‘Dark Knight Rises’ wins box office

The author predicts that
The author predicts that "Rises" won't have the same legs as "The Dark Knight."
  • "The Dark Knight Rises" won this weekend's box office race
  • "The Watch" didn't do as well
  • Despite success "Dark Knight Rises" is performing below initial expectations

(EW.com) -- Alright, here are the facts about The Dark Knight Rises:

• Warner Bros.' $250 million sequel is an utterly huge movie.

• It earned $64.1 million in its second weekend (a 60 percent drop).

• It has grossed $289.1 million after ten days.

'Dark Knight' takes on crime, Catwoman

• This total is less than the The Dark Knight had earned at the same point in its run ($313.8 million), and that's fine.

• This total is also less than the The Avengers had earned at the same point in its run ($373.1 million), and that's also fine.

• Overseas, the film has already grossed $248.2 million, and its headed for a finish between $900 million and $1 billion worldwide.

The reality is that it doesn't matter if the conclusion to Christopher Nolan's Batman trilogy beats any other film at the box office — The Dark Knight Rises is a truly gigantic hit that will have the suits at the studio very, very happy.

That said, the film is certainly performing below initial expectations. Things looked rather dire on Friday, when Rises had to compete against the widely watched Olympic opening ceremonies and earned $18.1 million — a whopping 76 percent drop from its first Friday. But it stabilized nicely over the rest of the weekend. Rises ticked up 44 percent on Saturday to $25 million and is estimated to earn another $21.1 million today. Altogether, that's $64.1 million — good for a robust $14,549 per theater average — but a 60 percent drop from the film's $160.9 million debut.

That weekend drop indicates that Rises won't have the same legs as The Dark Knight, which ultimately found $533.3 million, so a domestic finish in the $450 million range seems likely. Many who expected the film to earn Avengers-sized numbers are pointing to the tragic Aurora shooting as the main reason for the film's lower-than-expected business, but at this point, I believe that word-of-mouth is a bigger factor. While the film scored an "A" CinemaScore grade, critical reviews are not nearly as strong, and Bane is a less dynamic/marketable villain than Heath Ledger's Joker. Still, as I keep reiterating, The Dark Knight Rises is an enormous hit.

In second place, Fox's frozen animation Ice Age Continental Drift gathered $13.3 million in its third weekend, lifting its domestic total to $114.8 million — the lowest domestic total ever for an Ice Age movie after 17 days (including the original, which had $116.9 million at the same point), though still quite strong. Fortunately for Fox, the film has already grossed $511 million overseas, and it's far from done with its run.

Fox's other big release, The Watch, debuted in third place with an awful $13 million. The $68 million R-rated comedy, which stars Ben Stiller, Vince Vaughn, and Jonah Hill, started off even lower than Adam Sandler's recent R-rated misfire That's My Boy, which grossed $13.5 million its opening weekend and $36.5 million overall.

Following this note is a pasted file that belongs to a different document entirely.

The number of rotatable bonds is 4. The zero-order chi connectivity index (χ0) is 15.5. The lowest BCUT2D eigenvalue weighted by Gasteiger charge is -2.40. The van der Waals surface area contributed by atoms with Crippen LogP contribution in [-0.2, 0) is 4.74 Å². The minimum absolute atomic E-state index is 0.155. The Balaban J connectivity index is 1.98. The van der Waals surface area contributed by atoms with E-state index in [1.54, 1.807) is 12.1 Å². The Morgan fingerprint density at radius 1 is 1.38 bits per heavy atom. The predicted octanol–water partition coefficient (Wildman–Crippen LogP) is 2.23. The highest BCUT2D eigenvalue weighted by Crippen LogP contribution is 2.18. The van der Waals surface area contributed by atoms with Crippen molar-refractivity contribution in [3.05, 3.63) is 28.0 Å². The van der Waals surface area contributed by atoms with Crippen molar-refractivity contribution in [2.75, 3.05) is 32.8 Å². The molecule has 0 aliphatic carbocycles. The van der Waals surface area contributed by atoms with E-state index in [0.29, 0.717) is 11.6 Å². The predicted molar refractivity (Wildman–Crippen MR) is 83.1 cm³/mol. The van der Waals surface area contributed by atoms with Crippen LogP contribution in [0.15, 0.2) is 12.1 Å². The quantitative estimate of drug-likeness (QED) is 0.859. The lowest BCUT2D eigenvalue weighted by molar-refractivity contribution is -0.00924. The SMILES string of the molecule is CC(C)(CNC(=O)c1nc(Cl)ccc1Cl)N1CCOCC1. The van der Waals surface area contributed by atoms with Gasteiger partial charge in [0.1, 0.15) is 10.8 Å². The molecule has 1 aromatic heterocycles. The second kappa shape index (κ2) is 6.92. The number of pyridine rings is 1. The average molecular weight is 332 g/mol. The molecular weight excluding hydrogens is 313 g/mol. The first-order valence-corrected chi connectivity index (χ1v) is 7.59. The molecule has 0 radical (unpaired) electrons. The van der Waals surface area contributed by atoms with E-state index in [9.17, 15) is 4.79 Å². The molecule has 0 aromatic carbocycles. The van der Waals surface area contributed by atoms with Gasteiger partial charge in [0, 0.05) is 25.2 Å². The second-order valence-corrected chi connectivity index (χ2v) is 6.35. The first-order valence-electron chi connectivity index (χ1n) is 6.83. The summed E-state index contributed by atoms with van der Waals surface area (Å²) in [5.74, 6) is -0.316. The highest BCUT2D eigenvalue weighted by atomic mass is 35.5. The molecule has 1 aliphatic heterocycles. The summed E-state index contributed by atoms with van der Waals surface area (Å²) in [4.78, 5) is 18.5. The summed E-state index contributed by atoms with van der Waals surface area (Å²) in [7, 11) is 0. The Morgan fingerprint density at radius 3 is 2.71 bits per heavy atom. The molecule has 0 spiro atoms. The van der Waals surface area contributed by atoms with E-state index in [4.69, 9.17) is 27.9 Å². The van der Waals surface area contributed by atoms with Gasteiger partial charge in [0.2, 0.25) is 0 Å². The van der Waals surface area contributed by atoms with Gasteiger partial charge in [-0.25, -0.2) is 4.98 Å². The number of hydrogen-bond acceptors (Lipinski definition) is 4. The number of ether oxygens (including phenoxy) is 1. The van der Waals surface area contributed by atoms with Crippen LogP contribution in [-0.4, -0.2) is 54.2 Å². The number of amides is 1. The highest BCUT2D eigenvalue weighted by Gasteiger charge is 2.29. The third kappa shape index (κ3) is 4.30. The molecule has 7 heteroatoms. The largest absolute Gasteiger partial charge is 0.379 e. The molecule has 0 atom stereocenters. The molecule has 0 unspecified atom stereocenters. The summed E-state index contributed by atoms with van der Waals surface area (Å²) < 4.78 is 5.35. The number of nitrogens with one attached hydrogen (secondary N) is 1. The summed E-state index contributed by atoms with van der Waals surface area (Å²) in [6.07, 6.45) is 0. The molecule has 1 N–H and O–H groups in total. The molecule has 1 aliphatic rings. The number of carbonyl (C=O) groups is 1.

Originally titled Neighborhood Watch, Fox was forced to change the film's title and make a marketing about-face in February following the shooting of Trayvon Martin by Florida neighborhood watch officer George Zimmerman. Suddenly, Fox brought the film's alien invasion plotline to the surface (something the studio was avoiding following John Carter and Battleship), but audiences never really got a clear picture of the film's storyline.

Of course, terrible reviews didn't help, either, as American audiences have proven themselves rather savvy at avoiding poor comedies (The Watch, What to Expect When You're Expecting, That's My Boy) and flocking to stronger ones (21 Jump Street, Ted) as of late. The audiences that did see The Watch were 60 percent male and 59 percent 25-years-old or older, according to Fox. Those patrons issued The Watch a "C+" CinemaScore grade.

Step Up Revolution, Summit's $33 million sequel, finished the weekend in fourth place with $11.8 million — by far the lowest for a Step Up movie. Diminishing returns were expected, though. The original Step Up, which starred Channing Tatum and Jenna Dewan, opened with $20.7 million and earned $65.3 million in 2006. Sequel Step Up 2 The Streets debuted with $18.9 million and found $58 million total in 2008. Step Up 3-D opened with $15.8 million and grossed $42.4 million in 2010. All three predecessors were produced by Touchstone Pictures and distributed by Disney. The franchise has now changed hands to Summit.

Despite the low debut, Revolution, which earned a "B+" CinemaScore grade, isn't a lost cause for Summit. International grosses for Step Up 3-D reached $116.9 million — a franchise high — and they may be the saving grace for Step Up Revolution as well. (Plus we all know that Step Up movies will never really die. If direct-to-DVD American Pie and Bring It On titles are still getting made, there must be room on Walmart shelves for low-budget Step Up spinoffs, too.)

Rounding out the Top 5 was Universal's $50 million smash comedy Ted, which took in another $7.4 million, lifting its five-week total to $193.6 million and guaranteeing that it will pass the $200 million mark domestically very soon.

1. The Dark Knight Rises -- $64.1 million

2. Ice Age: Continental Drift -- $13.3 million

3. The Watch -- $13.0 million

4. Step Up Revolution -- $11.8 million

5. Ted -- $7.4 million

See full story at EW.com.

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